Ali Soueidan

Ali Soueidan Front-End Developer

👋 Hello, I am Ali, a Developer based in Hamburg/Germany, and this is my Blog.

Computed Properties (Vue basics)

In vue we have many options to deal with data visualizing it for the user. One way is to use Computed Properties as one of the basic concepts of Vue. What is the difference between usual Data and Computed Properties, as well as when and how to use them is (quick and dirty) explained in this article.

What are Computed Properties

Computed Properties can be seen as of an combination on the methods option and the data function in Vue – to be more precise they contain and execute functionality as like methods and return data as like the data function. Computed Properties are always return sometging and are by default read only, so they do not change data.

Why do we need Computed Properties

As mentioned earlier, Computed Properties are a bit like Methods, so why do we need them at all? Unlike Methods, Computed Properties are only called when a dependecy changes, whereas a Methods are called whenever the View is rerendered – Computed Properties are cached based on their dependecies. Of course it is more performant to call a function only if something changed, that the function is related to, so using Computed Properties instead of Methods results in better performance. So whenever we want to change the presentation of existing data, we would prefer a Computed Property, instead of the functions of the Methods-Option, if we want to change data instead, we should go for Functionallity of the Methods-Option.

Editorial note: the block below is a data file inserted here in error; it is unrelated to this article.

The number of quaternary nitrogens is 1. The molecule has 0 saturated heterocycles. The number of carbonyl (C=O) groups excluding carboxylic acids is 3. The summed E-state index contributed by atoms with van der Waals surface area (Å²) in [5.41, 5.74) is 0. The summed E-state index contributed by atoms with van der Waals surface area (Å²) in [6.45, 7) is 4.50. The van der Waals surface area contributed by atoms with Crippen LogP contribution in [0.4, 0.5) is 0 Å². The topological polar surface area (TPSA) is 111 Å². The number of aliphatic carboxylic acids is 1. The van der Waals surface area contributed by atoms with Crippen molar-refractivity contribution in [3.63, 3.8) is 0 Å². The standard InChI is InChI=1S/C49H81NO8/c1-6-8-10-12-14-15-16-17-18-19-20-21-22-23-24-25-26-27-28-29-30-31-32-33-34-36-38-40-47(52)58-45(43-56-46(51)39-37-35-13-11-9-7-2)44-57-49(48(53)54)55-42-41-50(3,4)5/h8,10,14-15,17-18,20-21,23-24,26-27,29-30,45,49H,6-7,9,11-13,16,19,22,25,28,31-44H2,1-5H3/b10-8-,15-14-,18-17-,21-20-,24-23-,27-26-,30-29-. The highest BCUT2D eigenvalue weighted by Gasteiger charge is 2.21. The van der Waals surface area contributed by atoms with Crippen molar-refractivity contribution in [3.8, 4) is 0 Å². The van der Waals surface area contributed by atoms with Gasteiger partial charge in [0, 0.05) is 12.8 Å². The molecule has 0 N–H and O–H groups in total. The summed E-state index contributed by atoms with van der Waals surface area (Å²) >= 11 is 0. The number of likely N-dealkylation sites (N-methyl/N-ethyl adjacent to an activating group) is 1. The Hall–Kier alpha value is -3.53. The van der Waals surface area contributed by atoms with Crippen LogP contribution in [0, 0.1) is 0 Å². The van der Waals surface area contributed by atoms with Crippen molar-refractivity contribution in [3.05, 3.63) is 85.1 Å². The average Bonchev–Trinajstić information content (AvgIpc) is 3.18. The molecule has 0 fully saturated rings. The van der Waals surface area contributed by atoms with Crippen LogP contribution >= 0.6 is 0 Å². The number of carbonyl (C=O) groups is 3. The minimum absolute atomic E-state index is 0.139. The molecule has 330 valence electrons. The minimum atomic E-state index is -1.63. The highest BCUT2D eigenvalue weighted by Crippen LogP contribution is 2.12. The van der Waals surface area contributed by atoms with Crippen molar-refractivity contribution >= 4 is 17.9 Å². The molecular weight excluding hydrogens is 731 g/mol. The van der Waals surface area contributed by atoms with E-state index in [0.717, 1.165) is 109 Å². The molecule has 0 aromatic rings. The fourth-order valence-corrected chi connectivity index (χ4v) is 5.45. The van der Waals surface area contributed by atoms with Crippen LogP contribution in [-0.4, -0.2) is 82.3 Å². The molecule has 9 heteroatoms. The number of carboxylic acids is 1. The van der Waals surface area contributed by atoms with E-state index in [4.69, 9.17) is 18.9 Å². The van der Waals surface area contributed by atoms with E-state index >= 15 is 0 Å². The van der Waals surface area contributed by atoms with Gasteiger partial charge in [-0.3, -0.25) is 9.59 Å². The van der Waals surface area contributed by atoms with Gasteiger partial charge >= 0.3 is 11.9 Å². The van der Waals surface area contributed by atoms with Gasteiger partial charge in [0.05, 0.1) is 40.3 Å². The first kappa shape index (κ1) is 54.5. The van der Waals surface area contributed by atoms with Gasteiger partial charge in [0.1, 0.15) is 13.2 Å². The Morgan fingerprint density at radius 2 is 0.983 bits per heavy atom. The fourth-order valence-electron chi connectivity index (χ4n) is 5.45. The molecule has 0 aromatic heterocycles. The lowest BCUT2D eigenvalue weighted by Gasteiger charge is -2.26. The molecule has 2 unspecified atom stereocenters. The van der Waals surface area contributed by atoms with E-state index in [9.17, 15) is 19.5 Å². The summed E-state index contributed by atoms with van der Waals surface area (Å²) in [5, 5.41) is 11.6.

Computed Properties and setters

In the last section, I pointed out that we don’t want to change any data with Computed Properties! So far this is correct – by default Computed Properties are getter only methods – however – we can also assign a setter to computed properties if we need it.

But why do we have a setter function in our computed, if we don’t want to change any data with it? At this point, I would like to look at the code example above, in which as well a getter and a setter are in usw. Let’s assume we have two inputs, one for changing firstName and one for LastName. Changes are recognized by our computed property „computedFullname“ and accordingly the output will be changed – let’s assume that we output computedFullname in a third input. In this case computedFullname would change in this input whenever e.g. by user input firstName or lastName would be changed – but if we would change computedFullname in its input, this would have no effect on firstName or lastName and therefore computedFullname can be called with a setter, which if computedFullname changes this can be passed to firstName and/or lastName – for this we use a setter – this is exactly what we do in the code example above and for this (and only for this) we use a computed property instead of a method to change the data.